Other web Sites
Harmonica Blues  Harmonica Amps
Archives Home
Years
 · 1992
 · 1993
 · 1994
 · 1995
 · 1996
 · 1997
 · 1998
 · 1999
 · 2000
 · 2001
 · 2002
 · 2003
Amplified Blues Harmonica BBS
Search:
vintage harmonica microphone,the original by brush development,cleveland,OH,1939

SHURE MIC ELEMENT 99AA556 PG controlled magnetic harp low impedance

Vintage 1960's Electro Voice 606 harp microphone old antique midcentury used # 4

Built-in Microphone keyboard harmonica HAMMOND PRO-44H "HAMMOND 44"

VINTAGE TWEED WOVEN CLOTH HARP MIC CABLE SHURE JT-30 EV

New HAMMOND B-24H Microphone Built-in 24-note Bass keyboard Harmonica Japan HTF

NEW! Digital Reference Red Howler Dynamic Professional Harmonica Mic Microphone

Vintage Sonotone Voice of Music CM10a Harp Microphone, Nice Chrome Finish, Stand

Sonotone CM-10A Harp Mic - Guitar Cord Ready

Custom White Powder Shure 520 Bullet Harmonica, Harp Mic, 1955 Shure CR Element

Vintage47amps "Chicago Blues" Fat Tone Tube Microphone/Harmonica T-Shirt

Vintage47amps "Chicago Blues" Fat Tone Tube Microphone/Harmonica T-Shirt

Vintage47amps "Chicago Blues" Fat Tone Tube Microphone/Harmonica T-Shirt

Vintage harp microphone 1950s Electro Voice 635 RARE old used deco antique

Vintage BeyerDynamics M640N Dynamic Microphone Mic Harp Guitar Used w Stand

Beautiful Custom HARP MIC with EXCELLENT Vintage Shure Green Bullet Tone!

Vintage Shure 99A86 Controlled Magnetic High Impedance Mic Element Harmonica

Olson Green Bullet M 105 Harmonica Microphone with Cord, Stand, and Jack

Vintage Shure PE53 dynamic Spher-O-Dyne Hi-Z microphone harp mic

Custom Turner Harmonica Microphone

NEW JTS CX-520D Harmonica Microphone with 1/4 Inch Plug FREE SHIP! BUY IT NOW!!

David Bogan Super tube amp JX50 807 audio 13 TUBES! mic stereo Guitar harp 6SN7

Vintage Astatic T3 T-3 Microphone Crystal Harp Harmonica With Stand and Case

VINTAGE ASTATIC 333-3 CRYSTAL HARP MIC MICROPHONE

Crystal Microphone element - guitar harp mic pickup vintage fuzz sound part

Custom Wood Hi-Z & Lo-Z Bullet Style Ceramic & Magnetic Harmonica Microphone Set

Shure 520DX Green Bullet Harmonica Microphone Volume control Dynamic

Bottle 'O Blues Harmonica Microphone

VINTAGE RARE CALRAD D-250 DYNAMIC HARP MICROPHONE MIC MADE IN JAPAN

Unique 1960s Vintage Shure 560 Dynamic Harp Lavalier Microphone in Original Box

Audix Fireball V Harmonica and Beatbox Vocal Microphone Fire Ball 5 Mic NEW

2 - Crystal Microphone element - guitar harp mic pickup vintage fuzz sound part

Vintage Astatic Model 200 Bullet Harp Microphone 1940s-50s w/ Handle

Vintage Sonotone Voice of Music CM10a Harp Microphone, Nice Chrome Finish, Stand

Vintage Shure Unisphere A PE-585 Dynamic Microphone, High Impedance. Harp Player

Lot 5 - Vintage Shure Controlled Reluctance Harp Microphone - SHELLS ONLY

Vintage 1955 99T86 Shure Mic Element Harp Harmonica Low-Z 40 ohm

Hohner Model 1490 Blues Blaster Harmonica Microphone Chicago Blues Tone Mic New

Assorted Shure, Turner, RCA Vintage Harp Mic Elements

Vintage 1950s Electro-Voice 926 Crystal Microphone Perfect Retro Blues Harp Mic!

Harp-L Archives

[Previous Message] [Next Message]
[Next in Thread]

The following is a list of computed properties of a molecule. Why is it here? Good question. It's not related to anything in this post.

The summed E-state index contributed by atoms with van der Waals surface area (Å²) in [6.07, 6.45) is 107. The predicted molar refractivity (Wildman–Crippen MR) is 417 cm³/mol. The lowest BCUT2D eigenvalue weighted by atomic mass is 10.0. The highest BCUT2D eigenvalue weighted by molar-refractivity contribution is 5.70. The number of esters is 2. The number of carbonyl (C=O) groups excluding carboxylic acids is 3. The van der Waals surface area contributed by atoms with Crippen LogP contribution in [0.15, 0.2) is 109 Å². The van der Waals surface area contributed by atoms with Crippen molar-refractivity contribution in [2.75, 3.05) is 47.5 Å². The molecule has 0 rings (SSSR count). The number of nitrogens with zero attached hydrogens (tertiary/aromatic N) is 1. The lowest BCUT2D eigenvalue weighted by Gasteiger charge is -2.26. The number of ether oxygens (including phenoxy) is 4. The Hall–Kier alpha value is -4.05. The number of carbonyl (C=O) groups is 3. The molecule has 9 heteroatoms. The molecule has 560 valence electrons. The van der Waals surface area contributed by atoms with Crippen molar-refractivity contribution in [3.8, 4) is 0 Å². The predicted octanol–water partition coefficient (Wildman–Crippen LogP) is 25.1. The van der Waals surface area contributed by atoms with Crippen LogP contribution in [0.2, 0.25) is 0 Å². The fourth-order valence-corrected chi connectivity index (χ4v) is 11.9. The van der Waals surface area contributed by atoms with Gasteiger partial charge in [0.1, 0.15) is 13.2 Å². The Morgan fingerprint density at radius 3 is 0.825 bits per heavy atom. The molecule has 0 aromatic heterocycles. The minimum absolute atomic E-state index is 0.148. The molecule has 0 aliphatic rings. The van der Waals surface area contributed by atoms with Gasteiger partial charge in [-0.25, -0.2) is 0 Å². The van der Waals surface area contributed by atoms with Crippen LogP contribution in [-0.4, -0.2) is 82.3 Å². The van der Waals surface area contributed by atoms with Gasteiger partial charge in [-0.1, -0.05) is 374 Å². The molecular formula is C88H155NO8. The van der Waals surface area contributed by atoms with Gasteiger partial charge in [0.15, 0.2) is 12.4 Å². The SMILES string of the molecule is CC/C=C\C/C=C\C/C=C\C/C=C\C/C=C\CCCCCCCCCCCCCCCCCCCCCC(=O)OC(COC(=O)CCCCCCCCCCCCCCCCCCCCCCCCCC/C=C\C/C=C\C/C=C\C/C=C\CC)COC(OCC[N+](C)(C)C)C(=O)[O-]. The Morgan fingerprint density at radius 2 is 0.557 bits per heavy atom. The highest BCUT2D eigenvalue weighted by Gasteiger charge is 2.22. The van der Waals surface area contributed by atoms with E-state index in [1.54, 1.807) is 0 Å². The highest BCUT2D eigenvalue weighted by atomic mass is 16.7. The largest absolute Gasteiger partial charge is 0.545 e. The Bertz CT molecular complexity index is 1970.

[Start of Thread] [End of Thread]

From: Chri~world.com
Date: Wed, 24 Jan 1996 18:27:58 -0800
Subject: Re: Chops

> Off the equipment subject: I seem to be able to come up with an endless
>series
>of riffs (which are all variations of about three riffs, but that's another
>problem entirely) but can never put them into anything that resembles a
>tune
>or a solo. I usually wind up playing the riff du jour as a rhythm, then
>try to
>embellish, but it never turns into anything but a boring rhythm line. I'd be

>interested to know how folks go about turning notes into music . . . almost
>everything I hear is about how to get through single notes to riffs, not
>much
>beyond.

I once asked an old friend of mine (who was the greatest pianist I've
ever known) if he would teach me how to play jazz piano. He responded by
saying "No, but I'll refer you to the best music teacher in the world."
I asked him "Who." He pointed to my ears.

His point (for all the Homer Simpsons out there) is that listening is the
BEST way to learn to play music, especially improvised music. LISTEN.
For harmonica players, start by listening to the best. Sonny Boy I & II,
Little Walter, Big Walter Horton, etc. When your ears start hurting,
listen some more. Listen until you can start to hear the notes before
they are played (Theloniuos Monk is hardest to do this with). When you
can hear the notes in your head, then, and only then, you can tranfer
them to your instrument. That's where the second part takes over,
PRACTICE.

Many people feel that practice is the most important part of playing, but
I personally feel that listening is more important. You can practice
licks and riffs all day, and wind up with the greatest technique of
anyone. But when you play, all you'll wind up with is a series of
randomly generate licks and riffs (John Popper? ... no flames please).

Watch some of the best musicians out there. My favorite is Stevie Ray
Vaughan. When he plays, you can tell he's got the chops, but to me it
looks as if his guitar is more of an extension to his body than a musical
instrument he playing. He is hearing (and feeling) music and that music
is exactly what you hear. Its like it goes straight from his brain (or
soul) to his Vibroverb...

Anyways, that's my thoughts...

Chris